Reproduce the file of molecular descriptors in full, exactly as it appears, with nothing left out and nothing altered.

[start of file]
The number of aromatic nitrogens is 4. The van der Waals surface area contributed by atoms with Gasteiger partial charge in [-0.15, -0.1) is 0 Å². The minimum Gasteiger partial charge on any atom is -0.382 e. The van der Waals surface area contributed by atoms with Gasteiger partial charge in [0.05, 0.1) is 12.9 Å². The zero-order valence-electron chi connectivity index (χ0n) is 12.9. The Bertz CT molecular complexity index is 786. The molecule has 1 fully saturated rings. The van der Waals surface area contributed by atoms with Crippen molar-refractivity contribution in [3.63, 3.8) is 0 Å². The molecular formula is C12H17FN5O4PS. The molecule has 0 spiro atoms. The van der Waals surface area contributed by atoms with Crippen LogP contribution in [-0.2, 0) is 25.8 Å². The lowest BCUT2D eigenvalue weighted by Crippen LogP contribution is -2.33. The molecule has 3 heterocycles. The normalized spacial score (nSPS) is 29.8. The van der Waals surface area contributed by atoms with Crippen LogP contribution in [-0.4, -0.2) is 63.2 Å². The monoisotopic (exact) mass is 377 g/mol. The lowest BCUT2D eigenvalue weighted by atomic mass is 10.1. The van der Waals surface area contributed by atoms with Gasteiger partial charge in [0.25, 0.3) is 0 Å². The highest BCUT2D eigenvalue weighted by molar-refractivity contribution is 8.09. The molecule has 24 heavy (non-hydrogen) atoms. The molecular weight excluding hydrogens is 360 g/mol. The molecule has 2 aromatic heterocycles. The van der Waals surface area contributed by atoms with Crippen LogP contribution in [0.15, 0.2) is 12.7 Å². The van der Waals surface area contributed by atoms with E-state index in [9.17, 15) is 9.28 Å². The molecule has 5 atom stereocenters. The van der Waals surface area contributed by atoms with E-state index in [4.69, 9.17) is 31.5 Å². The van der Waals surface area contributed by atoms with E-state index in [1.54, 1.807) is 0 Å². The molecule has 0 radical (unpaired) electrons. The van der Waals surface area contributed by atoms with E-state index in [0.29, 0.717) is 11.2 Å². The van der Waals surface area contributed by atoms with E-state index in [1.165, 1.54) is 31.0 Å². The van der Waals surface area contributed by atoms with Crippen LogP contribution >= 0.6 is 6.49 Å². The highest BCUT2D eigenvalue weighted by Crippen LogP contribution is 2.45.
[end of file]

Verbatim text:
The number of aromatic nitrogens is 4. The van der Waals surface area contributed by atoms with Gasteiger partial charge in [-0.15, -0.1) is 0 Å². The minimum Gasteiger partial charge on any atom is -0.382 e. The van der Waals surface area contributed by atoms with Gasteiger partial charge in [0.05, 0.1) is 12.9 Å². The zero-order valence-electron chi connectivity index (χ0n) is 12.9. The Bertz CT molecular complexity index is 786. The molecule has 1 fully saturated rings. The van der Waals surface area contributed by atoms with Crippen molar-refractivity contribution in [3.63, 3.8) is 0 Å². The molecular formula is C12H17FN5O4PS. The molecule has 0 spiro atoms. The van der Waals surface area contributed by atoms with Crippen LogP contribution in [-0.2, 0) is 25.8 Å². The lowest BCUT2D eigenvalue weighted by Crippen LogP contribution is -2.33. The molecule has 3 heterocycles. The normalized spacial score (nSPS) is 29.8. The van der Waals surface area contributed by atoms with Crippen LogP contribution in [-0.4, -0.2) is 63.2 Å². The monoisotopic (exact) mass is 377 g/mol. The lowest BCUT2D eigenvalue weighted by atomic mass is 10.1. The van der Waals surface area contributed by atoms with Gasteiger partial charge in [0.25, 0.3) is 0 Å². The highest BCUT2D eigenvalue weighted by molar-refractivity contribution is 8.09. The molecule has 24 heavy (non-hydrogen) atoms. The molecular weight excluding hydrogens is 360 g/mol. The molecule has 2 aromatic heterocycles. The van der Waals surface area contributed by atoms with Crippen LogP contribution in [0.15, 0.2) is 12.7 Å². The van der Waals surface area contributed by atoms with E-state index in [9.17, 15) is 9.28 Å². The molecule has 5 atom stereocenters. The van der Waals surface area contributed by atoms with E-state index in [4.69, 9.17) is 31.5 Å². The van der Waals surface area contributed by atoms with E-state index in [1.54, 1.807) is 0 Å². The molecule has 0 radical (unpaired) electrons. The van der Waals surface area contributed by atoms with E-state index in [0.29, 0.717) is 11.2 Å². The van der Waals surface area contributed by atoms with E-state index in [1.165, 1.54) is 31.0 Å². The van der Waals surface area contributed by atoms with Crippen LogP contribution >= 0.6 is 6.49 Å². The highest BCUT2D eigenvalue weighted by Crippen LogP contribution is 2.45.